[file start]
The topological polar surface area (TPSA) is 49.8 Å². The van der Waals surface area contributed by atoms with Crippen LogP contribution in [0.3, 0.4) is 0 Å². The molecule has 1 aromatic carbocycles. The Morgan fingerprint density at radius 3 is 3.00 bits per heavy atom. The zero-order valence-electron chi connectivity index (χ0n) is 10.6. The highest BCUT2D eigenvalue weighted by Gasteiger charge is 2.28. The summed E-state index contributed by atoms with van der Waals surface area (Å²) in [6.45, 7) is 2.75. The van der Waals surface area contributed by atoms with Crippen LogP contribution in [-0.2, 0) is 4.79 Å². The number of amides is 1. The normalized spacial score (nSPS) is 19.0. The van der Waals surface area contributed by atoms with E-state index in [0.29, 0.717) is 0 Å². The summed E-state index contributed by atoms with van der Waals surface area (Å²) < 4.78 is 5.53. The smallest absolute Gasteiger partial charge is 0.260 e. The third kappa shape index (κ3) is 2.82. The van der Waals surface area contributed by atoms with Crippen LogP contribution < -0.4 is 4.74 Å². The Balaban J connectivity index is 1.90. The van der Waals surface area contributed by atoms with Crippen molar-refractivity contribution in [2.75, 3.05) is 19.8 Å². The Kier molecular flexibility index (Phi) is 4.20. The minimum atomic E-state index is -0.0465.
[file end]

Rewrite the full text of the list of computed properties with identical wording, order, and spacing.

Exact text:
The topological polar surface area (TPSA) is 49.8 Å². The van der Waals surface area contributed by atoms with Crippen LogP contribution in [0.3, 0.4) is 0 Å². The molecule has 1 aromatic carbocycles. The Morgan fingerprint density at radius 3 is 3.00 bits per heavy atom. The zero-order valence-electron chi connectivity index (χ0n) is 10.6. The highest BCUT2D eigenvalue weighted by Gasteiger charge is 2.28. The summed E-state index contributed by atoms with van der Waals surface area (Å²) in [6.45, 7) is 2.75. The van der Waals surface area contributed by atoms with Crippen LogP contribution in [-0.2, 0) is 4.79 Å². The number of amides is 1. The normalized spacial score (nSPS) is 19.0. The van der Waals surface area contributed by atoms with E-state index in [0.29, 0.717) is 0 Å². The summed E-state index contributed by atoms with van der Waals surface area (Å²) < 4.78 is 5.53. The smallest absolute Gasteiger partial charge is 0.260 e. The third kappa shape index (κ3) is 2.82. The van der Waals surface area contributed by atoms with Crippen LogP contribution < -0.4 is 4.74 Å². The Balaban J connectivity index is 1.90. The van der Waals surface area contributed by atoms with Crippen molar-refractivity contribution in [2.75, 3.05) is 19.8 Å². The Kier molecular flexibility index (Phi) is 4.20. The minimum atomic E-state index is -0.0465.